Today we had an introductory class again, as our main lecturer is now back, however, we covered a number of different exercises to improve observation and marking out proportions.
The first exercise was to map out each of the different joint locations on the body. I personally found this difficult as I like to mark my anatomy using gesture lines or an underlying skeleton.
The second exercise is to improve our observation of the forms that we see using a single line to create the figure. this was enjoyable, though trying to stay proportionate became difficult, however, the results still looked nice in their own way, capturing an particular essence.
We then did the same exercise with our opposite hand, this was mainly a demonstration of how confidence can influence our lines, but I also believe it demonstrates both observational skill and how well the mind processes what is seen as often times the dominant hand can develop muscle memory and a skewed sense of perfect perception.
After these exercises I have found myself better analyzing the various visual forms of objects and people, observing blemishes, colour variation, texture, creases etc.
When doing some of my own studies in this method into my book, it took me a good few minutes to clear my mind of creating a perfect image and start drawing, this is something I will need to practice for my other work as I find my illustration planning work often looks nicer than my illustrations themselves.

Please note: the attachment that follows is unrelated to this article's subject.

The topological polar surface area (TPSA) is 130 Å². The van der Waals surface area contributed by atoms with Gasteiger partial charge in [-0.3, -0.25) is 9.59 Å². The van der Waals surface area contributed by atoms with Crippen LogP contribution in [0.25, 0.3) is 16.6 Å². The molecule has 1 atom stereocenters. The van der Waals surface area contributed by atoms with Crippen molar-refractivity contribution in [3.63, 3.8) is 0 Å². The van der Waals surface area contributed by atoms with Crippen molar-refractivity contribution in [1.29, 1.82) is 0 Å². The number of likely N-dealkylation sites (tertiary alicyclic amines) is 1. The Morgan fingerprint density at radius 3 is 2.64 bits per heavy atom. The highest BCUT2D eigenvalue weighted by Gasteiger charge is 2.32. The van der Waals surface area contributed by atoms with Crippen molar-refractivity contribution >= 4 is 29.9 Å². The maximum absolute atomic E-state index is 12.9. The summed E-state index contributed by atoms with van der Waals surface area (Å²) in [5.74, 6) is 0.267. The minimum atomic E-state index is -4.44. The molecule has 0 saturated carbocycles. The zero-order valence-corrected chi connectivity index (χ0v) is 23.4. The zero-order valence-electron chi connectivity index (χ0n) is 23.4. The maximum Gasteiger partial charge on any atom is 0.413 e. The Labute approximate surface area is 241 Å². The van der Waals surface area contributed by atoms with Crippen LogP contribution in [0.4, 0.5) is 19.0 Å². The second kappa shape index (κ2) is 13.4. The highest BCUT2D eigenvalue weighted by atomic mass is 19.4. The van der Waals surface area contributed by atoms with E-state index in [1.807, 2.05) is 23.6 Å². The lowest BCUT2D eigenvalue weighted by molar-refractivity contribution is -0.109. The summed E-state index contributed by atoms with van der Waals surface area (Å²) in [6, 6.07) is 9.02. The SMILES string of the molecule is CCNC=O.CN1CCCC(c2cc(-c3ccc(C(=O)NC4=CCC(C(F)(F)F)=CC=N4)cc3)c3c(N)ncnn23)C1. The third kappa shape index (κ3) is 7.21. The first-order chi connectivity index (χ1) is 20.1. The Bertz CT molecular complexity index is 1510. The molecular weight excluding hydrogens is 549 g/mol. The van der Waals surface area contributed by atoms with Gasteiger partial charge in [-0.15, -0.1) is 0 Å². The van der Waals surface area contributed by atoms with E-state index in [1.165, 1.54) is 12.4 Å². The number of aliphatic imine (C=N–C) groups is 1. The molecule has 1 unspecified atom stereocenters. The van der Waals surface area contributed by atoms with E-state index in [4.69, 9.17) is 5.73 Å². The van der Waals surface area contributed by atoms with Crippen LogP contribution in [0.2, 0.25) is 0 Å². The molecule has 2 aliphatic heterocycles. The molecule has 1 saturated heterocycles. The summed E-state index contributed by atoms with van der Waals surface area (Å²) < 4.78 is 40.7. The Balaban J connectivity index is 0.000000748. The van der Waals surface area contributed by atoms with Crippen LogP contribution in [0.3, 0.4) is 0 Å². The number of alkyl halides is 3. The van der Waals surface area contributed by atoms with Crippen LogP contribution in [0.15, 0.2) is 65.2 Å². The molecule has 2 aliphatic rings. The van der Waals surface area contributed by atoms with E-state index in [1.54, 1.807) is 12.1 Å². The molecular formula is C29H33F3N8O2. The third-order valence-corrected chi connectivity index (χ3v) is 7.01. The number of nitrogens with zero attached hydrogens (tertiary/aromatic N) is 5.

I started to stray away from the single line during some of these, but I kept to the same observational principle in drawing what I can see, I just gave myself a little freedom and I found myself with some interesting proportion distortion in the face on the right.
I started using pen for some of these single line sketches, I am comfortable with pen but I also found it helps with making sure my lines are continuous and it stops me from doing any erasing, although I rarely use erasers.
During times when there are few people to draw I then look for various other objects and environments that I can study my observational skills, even while I am not drawing I find myself analyzing various locations and structures. As I drew on the train, following around what I could see, I was slowly developing a panorama, though I would have hit the edges of the page. I learnt a lot from this piece as the perspective and forms came through and past my view, often looking both left and right capturing different angles of an object I would otherwise draw flat.
I later did a comparison, between my previous drawing style and the observational study, a huge difference in detail and proportion, even though I felt my proportion was worse during the single line, I realise I wasn't truly observing and rather drawing a representation of what those objects or people depict, though, this is not entirely bad and works well for character design.